On Monday, July 21, I led the students in my seminar on Canadian Legislatures across University Ave. to visit the Legislative Assembly of Ontario. As luck would have it, the Legislature was in the midst of a rare summer session, and so we were not only able to have a tour of the building, but to have a question and answer session with the Honourable David Levac, the Speaker of Legislature.
I would like to thank Speaker Levac for taking the time to see us, and the Assembly’s Parliamentary Protocol and Public Relations team for fitting the tour around our normal class hours.
On Sunday, July 20th, I took part in the panel on Sub-national Parliaments at the 23rd World Congress of Political Science. The Congress is organized by the International Political Science Association, and is one of the few forums that brings together political scientists from around the world to exchange ideas and get up to speed on the latest research.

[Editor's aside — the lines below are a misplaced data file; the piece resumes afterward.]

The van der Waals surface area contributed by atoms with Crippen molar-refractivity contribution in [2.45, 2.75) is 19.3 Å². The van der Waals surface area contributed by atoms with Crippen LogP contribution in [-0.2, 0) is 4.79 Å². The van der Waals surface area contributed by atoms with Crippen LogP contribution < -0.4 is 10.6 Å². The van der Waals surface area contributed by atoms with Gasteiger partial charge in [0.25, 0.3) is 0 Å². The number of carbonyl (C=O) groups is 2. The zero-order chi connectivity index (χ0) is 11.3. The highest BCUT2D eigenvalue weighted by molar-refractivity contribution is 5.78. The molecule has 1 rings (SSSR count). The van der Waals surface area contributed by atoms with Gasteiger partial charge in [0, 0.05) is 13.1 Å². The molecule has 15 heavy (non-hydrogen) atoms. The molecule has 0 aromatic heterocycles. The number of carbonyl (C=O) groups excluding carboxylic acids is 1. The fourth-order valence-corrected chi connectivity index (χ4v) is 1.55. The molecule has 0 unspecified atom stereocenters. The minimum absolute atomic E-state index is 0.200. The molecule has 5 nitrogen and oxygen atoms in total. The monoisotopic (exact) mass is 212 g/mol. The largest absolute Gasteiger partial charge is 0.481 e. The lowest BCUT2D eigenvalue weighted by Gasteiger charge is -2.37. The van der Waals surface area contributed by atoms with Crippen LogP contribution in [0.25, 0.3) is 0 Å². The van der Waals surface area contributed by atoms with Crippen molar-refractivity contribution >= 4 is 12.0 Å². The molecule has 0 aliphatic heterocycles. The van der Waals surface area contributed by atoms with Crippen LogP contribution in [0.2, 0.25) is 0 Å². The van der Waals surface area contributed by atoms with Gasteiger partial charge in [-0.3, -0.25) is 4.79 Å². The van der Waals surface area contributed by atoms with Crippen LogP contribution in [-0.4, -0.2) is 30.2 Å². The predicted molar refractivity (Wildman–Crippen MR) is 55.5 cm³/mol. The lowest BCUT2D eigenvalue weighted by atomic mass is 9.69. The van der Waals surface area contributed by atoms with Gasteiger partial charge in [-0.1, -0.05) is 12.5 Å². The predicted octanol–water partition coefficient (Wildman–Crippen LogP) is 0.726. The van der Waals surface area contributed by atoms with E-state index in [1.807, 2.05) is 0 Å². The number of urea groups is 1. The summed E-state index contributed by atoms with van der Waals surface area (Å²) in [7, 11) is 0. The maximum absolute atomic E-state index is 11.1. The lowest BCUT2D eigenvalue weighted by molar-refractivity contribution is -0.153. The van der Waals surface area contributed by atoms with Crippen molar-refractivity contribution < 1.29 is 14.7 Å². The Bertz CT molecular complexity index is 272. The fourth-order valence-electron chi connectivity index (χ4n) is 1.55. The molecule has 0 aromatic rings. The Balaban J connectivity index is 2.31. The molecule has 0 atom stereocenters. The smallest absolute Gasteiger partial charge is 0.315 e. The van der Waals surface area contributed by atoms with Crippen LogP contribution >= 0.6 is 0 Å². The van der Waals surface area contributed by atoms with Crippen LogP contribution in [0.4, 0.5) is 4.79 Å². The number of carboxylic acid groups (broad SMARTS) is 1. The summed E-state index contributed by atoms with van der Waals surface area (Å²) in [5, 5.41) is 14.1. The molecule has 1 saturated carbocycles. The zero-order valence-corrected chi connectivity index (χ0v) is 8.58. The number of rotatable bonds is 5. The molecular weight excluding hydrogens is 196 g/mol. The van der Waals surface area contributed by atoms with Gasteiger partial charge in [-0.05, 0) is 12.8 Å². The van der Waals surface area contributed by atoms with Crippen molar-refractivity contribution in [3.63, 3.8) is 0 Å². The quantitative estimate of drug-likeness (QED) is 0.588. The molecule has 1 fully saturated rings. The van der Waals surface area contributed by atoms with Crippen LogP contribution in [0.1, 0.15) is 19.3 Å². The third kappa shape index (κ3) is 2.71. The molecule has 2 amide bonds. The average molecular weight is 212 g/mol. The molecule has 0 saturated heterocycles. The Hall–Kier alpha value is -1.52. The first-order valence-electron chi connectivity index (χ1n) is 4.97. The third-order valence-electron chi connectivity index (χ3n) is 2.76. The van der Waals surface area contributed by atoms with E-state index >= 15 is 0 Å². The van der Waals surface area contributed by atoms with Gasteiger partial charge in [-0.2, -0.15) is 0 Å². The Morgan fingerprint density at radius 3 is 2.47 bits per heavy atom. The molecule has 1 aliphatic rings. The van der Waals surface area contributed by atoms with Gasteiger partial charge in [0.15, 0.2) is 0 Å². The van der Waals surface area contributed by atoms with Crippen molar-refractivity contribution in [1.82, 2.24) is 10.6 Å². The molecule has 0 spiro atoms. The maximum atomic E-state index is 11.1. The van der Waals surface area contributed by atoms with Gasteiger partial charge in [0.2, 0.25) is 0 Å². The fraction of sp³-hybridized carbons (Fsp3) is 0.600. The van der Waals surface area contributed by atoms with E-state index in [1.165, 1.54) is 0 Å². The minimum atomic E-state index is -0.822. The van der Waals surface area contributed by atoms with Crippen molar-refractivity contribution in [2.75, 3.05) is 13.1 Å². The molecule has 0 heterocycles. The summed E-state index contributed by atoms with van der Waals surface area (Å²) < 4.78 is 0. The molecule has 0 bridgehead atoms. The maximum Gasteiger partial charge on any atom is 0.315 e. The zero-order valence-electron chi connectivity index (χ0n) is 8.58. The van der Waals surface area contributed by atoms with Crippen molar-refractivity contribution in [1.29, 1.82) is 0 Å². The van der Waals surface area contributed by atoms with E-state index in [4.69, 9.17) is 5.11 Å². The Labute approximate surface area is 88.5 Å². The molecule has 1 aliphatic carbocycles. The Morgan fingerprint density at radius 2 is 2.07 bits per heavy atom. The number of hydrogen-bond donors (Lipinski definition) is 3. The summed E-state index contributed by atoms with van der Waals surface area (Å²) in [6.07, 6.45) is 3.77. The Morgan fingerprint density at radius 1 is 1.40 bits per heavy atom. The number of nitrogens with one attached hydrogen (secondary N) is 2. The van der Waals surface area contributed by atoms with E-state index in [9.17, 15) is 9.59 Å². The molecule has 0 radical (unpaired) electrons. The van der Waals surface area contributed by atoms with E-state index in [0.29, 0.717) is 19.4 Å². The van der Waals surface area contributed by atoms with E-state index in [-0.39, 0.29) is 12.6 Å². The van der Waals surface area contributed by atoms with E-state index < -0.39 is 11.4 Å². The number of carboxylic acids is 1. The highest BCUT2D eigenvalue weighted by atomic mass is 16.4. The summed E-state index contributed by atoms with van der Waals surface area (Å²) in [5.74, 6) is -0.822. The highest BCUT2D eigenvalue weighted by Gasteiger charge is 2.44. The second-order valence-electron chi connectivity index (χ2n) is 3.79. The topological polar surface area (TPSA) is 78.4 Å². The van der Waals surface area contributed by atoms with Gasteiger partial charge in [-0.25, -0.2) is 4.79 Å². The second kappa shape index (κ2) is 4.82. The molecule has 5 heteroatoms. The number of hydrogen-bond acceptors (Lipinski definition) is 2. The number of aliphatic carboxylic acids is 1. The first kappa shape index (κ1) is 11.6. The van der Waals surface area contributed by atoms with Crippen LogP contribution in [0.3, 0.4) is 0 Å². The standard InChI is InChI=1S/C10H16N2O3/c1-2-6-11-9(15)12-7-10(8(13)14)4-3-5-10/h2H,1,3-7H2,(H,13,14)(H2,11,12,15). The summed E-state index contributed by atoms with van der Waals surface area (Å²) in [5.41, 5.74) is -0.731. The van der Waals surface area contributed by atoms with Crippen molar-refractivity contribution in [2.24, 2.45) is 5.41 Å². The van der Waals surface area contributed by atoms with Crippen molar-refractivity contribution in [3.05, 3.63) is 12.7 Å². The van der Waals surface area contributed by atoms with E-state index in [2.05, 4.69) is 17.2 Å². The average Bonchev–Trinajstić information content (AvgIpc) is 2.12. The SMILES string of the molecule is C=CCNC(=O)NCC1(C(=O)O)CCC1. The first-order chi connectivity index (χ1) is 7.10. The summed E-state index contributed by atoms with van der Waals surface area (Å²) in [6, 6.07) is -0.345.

I presented on my dissertation research into all-party groups, which are informal, non-partisan bodies that members of a legislature form in order to mobilize around a particular issue or topic. The premise of the paper (click here to download) was to see whether the explanations that Susan Webb Hammond developed to explain participation in all-party groups at the US Congress can be extended to Westminster legislatures – specifically those of Canada, the UK, and Scotland.
Continue reading “Talking about Scotland at the World Congress of Political Science, Montreal”